It occurred to me while thinking about the upcoming Alfa return to the U.S., I’m curious about what Alfa owners think about the sort of bastardization of later models. Then I recognized a trend that rings through much of the automotive landscape.
Starting with Alfa, when once the Giulietta was a classic sedan that helped as a staple of sport-sedan lore, and the GTV being the racer-coupe… now it’s a stylish but nevertheless FWD/AWD hatchback that underpins the Dodge Dart (more on that later).
In the 1990’s, the GTV6 went from being F/R with that rear-mounted transaxle and inboard rear brakes, and turned into a somewhat clunky looking (to me, anyway) front-drive coupe.
For that whole Alfa Romeo Giulietta/Dodge Dart, die-hard Mopar fans keep bashing the Dart because of the “muscle-car” heritage… they seem to forget the Dart was the economy car equivalent of the Dodge line. Those beloved GT’s and RT’s stuffed with V8’s were the Dart’s version of what Volkswagen does with the Golf: GT’s (a Europe thing), GTi’s, R’s, and so on. the base Dart’s were just any other boring old tool that people paid little attention to when they were out.
The new Dart GT next to some of the old models
There is still a lack of consideration for the names that used to mean more. In the Dodge Dart’s case, Neon would have been fine by most people. Similar antics are seen with GM and Toyota: the Corolla used to have some hot variants that to this day are immortalized to the point of wanting to yell “shut up about the AE86 already!,” or Chevy throwing the Nova name on the very same Corolla that began the decline of the aforementioned lineage of AE86’s and their rear-drive predecessors.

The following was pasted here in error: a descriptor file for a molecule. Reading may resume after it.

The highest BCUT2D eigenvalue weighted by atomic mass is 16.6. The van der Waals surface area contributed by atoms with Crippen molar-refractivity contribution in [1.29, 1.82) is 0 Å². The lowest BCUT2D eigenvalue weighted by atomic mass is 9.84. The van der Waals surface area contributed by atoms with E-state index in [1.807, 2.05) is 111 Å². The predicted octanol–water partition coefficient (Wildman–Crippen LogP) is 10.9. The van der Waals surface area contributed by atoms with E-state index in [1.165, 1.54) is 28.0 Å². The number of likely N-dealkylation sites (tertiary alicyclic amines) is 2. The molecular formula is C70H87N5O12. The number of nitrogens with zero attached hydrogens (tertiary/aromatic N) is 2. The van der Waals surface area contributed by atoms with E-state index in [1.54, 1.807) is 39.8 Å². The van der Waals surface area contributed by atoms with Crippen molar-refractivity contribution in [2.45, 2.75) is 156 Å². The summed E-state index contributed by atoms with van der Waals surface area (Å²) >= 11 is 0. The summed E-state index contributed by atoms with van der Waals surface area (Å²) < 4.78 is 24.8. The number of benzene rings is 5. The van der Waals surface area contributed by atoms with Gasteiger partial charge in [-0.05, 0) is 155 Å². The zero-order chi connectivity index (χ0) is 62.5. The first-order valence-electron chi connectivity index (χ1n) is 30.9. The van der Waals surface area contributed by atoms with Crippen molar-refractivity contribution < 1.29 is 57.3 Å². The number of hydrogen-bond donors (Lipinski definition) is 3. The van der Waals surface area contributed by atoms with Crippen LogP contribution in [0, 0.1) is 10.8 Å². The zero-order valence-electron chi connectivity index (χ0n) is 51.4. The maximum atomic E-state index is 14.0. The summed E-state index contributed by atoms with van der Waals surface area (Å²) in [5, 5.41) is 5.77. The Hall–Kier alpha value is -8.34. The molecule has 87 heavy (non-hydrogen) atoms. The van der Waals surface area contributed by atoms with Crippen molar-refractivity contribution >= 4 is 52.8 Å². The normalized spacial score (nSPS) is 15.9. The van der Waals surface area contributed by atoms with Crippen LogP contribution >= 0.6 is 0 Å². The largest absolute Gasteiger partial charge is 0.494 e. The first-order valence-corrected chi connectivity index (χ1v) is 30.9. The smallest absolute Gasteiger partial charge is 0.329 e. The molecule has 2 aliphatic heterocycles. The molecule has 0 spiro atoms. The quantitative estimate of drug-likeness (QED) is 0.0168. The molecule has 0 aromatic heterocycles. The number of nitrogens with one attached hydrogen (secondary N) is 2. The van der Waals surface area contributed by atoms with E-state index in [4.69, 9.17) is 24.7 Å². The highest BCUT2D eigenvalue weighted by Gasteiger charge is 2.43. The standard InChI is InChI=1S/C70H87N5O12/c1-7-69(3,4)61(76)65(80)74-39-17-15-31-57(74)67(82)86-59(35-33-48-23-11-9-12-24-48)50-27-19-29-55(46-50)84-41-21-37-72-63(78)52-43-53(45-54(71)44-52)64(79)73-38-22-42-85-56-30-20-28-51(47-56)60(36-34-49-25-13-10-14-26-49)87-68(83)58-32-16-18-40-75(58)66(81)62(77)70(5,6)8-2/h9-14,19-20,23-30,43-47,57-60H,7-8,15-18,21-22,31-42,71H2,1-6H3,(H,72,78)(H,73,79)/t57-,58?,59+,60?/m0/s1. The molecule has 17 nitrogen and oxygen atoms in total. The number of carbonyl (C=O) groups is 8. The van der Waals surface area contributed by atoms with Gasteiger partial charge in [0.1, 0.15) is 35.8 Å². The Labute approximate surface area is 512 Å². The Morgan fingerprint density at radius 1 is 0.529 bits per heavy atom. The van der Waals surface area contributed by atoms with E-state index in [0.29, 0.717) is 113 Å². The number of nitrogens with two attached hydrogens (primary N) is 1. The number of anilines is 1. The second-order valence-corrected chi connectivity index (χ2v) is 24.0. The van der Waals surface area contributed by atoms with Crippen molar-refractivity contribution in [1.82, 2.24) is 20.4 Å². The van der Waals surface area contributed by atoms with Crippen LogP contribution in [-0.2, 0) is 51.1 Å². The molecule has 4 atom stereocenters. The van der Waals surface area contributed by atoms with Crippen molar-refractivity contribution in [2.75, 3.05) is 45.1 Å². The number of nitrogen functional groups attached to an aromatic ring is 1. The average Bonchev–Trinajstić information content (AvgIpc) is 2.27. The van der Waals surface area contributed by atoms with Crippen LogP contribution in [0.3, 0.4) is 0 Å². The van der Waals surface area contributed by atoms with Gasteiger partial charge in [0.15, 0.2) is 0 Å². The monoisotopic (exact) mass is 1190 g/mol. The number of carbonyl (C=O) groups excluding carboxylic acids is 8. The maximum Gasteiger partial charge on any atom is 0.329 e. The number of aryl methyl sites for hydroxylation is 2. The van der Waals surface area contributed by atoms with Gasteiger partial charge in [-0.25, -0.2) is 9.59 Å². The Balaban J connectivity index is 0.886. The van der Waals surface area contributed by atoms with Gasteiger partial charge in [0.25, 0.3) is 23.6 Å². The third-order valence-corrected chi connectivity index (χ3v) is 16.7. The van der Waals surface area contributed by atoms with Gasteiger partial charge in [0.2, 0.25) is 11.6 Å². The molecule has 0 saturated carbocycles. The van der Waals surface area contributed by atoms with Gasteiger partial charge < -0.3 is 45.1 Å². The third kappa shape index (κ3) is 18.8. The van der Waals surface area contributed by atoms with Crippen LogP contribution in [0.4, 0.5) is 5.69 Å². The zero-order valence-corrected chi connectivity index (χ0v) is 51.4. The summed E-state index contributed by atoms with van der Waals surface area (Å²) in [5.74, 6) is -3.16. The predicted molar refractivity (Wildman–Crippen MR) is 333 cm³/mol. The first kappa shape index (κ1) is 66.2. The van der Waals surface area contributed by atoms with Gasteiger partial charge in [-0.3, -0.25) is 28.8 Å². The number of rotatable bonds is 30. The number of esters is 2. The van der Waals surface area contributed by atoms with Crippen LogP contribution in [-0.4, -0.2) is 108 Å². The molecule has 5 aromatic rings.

At first I was like… then I was like…. Corolla/Nova de-volutions. Note the last Nova was based on the same Corolla platform that ruined that rear-driven lineage.
Another case of name having more weight then we realize was evident around the 2007 model year, but lets step back a couple years. In 2005, Ford came out with the large Volvo-based sedan named Five Hundred (spelled out– get it right). That car wasn’t a very big seller in part because of its lack of power– 200hp/208lbft in a two-ton sedan that could pack all-wheel drive isn’t quick. Come 2007 there were new lights, a new engine (up to 263hp now– yay!), but also a new name while in the middle of its debut. They went from the Ford Fivehundred to the Ford Taurus– long a good seller for Ford. While that re-named car didn’t sell much better under the Taurus name, the more intense refresh (still the same platform) has sold well with a more modern shape inside and out… the modern Taurus just doesn’t feel roomy with the closed in turret windows.
One has to wonder what a name is for a car or a company. There are countless examples of a company pulling up roots of the enthusiast and what they come to love, and turning it instead into a cash cow. Sometimes they recognize their foibles and try to revert to once was (the Mustang, Camaro, and Challenger all made good comebacks), while others still sit in a land of commuting boxes. The Corolla was never intended to become that rear-driven legend, but enthusiasts tapped their classic potential the same way hot-rodders predated factory muscle cars. Looking at the Corolla now, for example, there’s less light at the end of the tunnel. But hey, what’s in a name?